# Inversions of Insertion Sort and Bubble Sort

An array with bubblesort time $$\Theta(n)$$ is nothing but a sorted array like: A = 1 2 3 4 5
No swaps are done so only $$n - 1$$ comparisons.
An array with insertionsort run time $$\Theta(n^2)$$ is a reverse sorted array: A = 5 4 3 2 1
Each element is swapped in every iteration.
There cannot be any array that can have IS time as $$\Theta(n^2)$$ and BS time as $$\Theta(n)$$.
But how can i prove this in terms of their inversions?

Let's consider the swaps performed by insertion sort. In the $$i$$-th iteration, insertion sort repeatedly swaps the element $$x$$ originally in $$A[i]$$ with some element $$y$$ originally in $$A[1:i-1]$$ until the subarray $$A[1:i]$$ is sorted. Then, since we must have $$x for the swap to occur, we have that each swap induces an inversion in the original array. Notice that the $$i$$-th iteration takes time proportional to $$1+s_i$$ where $$s_i$$ is the number of swaps in the iteration.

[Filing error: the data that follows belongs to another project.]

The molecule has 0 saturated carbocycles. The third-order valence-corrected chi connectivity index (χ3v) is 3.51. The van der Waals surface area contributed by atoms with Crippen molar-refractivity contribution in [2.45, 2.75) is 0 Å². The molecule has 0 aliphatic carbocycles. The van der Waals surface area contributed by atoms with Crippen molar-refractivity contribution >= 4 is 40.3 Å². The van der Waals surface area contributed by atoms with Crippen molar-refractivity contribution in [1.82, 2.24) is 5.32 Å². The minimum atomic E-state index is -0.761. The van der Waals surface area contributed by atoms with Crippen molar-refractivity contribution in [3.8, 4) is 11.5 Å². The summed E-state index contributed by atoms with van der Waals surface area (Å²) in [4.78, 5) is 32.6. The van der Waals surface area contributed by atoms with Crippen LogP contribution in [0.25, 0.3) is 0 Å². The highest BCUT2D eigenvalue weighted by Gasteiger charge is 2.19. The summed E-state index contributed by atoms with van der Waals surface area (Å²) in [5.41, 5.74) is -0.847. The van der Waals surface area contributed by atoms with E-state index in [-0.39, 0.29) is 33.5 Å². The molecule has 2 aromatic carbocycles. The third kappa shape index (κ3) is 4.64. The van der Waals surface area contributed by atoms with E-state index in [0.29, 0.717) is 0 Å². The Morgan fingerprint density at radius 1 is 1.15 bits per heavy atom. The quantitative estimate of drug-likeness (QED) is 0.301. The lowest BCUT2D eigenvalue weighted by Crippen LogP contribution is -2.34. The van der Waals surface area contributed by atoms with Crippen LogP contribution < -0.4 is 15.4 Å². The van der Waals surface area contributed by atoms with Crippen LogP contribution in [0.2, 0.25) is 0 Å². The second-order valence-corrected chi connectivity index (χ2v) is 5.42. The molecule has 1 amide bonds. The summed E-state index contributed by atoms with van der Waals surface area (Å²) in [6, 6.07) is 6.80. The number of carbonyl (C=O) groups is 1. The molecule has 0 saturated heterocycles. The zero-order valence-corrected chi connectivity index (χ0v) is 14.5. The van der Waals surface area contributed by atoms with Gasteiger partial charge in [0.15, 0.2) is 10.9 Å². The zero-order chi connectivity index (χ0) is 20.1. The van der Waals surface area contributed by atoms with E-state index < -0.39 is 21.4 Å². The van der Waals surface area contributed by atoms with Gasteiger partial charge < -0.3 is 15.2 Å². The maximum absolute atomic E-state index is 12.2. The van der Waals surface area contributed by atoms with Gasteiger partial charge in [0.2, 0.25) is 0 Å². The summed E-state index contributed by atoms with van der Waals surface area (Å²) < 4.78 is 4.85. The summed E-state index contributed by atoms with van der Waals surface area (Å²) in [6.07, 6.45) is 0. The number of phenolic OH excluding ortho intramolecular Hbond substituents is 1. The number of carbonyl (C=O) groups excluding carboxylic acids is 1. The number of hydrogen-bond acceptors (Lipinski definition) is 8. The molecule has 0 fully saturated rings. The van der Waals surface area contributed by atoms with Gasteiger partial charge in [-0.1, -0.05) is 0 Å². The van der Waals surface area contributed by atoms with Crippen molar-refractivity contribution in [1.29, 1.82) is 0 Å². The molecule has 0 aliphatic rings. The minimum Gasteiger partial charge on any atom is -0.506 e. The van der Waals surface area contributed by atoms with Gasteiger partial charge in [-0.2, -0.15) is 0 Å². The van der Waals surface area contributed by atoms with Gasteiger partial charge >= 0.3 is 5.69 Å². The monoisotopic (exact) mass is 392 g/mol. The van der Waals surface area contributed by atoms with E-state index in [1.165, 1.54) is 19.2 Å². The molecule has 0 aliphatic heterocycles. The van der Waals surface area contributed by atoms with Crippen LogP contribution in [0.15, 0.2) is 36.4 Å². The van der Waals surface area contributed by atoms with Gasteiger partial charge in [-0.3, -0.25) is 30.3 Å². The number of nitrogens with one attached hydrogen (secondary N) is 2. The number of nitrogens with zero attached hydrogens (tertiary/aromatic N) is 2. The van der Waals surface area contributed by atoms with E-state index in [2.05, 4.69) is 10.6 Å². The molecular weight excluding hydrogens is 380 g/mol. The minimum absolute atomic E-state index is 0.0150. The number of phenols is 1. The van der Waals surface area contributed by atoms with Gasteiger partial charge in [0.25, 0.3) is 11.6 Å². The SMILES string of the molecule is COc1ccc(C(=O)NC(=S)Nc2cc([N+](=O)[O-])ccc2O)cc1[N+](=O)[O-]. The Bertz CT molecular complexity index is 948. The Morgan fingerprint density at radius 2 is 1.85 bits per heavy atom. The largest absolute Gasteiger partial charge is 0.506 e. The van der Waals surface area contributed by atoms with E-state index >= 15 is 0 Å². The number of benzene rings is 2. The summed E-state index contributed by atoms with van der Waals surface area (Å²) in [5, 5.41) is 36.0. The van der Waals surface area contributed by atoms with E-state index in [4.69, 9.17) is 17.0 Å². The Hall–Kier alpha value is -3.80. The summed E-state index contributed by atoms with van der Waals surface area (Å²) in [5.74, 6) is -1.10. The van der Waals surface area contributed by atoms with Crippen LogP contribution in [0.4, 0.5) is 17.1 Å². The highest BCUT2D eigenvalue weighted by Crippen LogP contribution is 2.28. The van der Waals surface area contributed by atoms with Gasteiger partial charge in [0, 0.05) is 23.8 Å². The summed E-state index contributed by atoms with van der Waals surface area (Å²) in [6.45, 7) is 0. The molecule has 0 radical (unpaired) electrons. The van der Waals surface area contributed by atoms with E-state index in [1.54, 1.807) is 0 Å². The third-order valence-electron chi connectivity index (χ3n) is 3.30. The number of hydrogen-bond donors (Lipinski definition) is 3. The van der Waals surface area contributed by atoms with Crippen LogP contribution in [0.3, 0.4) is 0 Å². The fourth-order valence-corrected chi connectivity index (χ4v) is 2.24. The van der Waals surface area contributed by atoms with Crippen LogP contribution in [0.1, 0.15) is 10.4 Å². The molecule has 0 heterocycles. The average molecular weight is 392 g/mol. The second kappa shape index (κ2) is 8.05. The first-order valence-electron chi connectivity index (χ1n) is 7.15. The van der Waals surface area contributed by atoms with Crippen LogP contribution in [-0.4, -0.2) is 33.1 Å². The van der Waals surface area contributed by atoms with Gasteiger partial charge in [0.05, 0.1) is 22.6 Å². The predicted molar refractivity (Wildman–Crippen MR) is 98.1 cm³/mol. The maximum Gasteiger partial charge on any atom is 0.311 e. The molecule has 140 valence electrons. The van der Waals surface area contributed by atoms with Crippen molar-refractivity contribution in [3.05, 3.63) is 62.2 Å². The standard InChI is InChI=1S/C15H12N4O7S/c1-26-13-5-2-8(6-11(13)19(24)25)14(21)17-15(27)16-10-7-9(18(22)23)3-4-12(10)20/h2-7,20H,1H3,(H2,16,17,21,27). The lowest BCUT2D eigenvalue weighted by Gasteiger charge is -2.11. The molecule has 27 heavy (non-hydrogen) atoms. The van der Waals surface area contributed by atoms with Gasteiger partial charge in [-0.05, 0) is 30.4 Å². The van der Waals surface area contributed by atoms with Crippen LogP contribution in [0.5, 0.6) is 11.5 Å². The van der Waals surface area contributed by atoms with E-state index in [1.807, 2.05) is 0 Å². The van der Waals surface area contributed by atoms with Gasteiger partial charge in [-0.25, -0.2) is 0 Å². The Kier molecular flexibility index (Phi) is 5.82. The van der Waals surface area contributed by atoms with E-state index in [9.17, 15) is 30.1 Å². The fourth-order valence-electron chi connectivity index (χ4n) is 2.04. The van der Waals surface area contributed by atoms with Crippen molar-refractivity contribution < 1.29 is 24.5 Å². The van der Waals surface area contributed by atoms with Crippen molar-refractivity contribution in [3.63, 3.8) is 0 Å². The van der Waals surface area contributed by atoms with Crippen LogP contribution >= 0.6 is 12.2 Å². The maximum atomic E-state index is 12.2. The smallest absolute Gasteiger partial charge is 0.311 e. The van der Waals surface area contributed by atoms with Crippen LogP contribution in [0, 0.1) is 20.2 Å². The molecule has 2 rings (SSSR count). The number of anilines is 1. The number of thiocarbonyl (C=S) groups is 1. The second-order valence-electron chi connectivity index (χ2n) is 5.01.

If follows that insertion sort takes time $$O(n+\sum_{i=1}^n s_i) = O(n + s)$$, where $$s$$ is the number of inversions of $$A$$. Thus, when insertion sort takes time $$\Omega(n^2)$$ we must have $$s=\Omega(n^2)$$.

Finally, notice that at most one inversion can be removed by each swap performed by bubble sort, implying that bubble sort takes time $$\Omega(s)=\Omega(n^2)$$.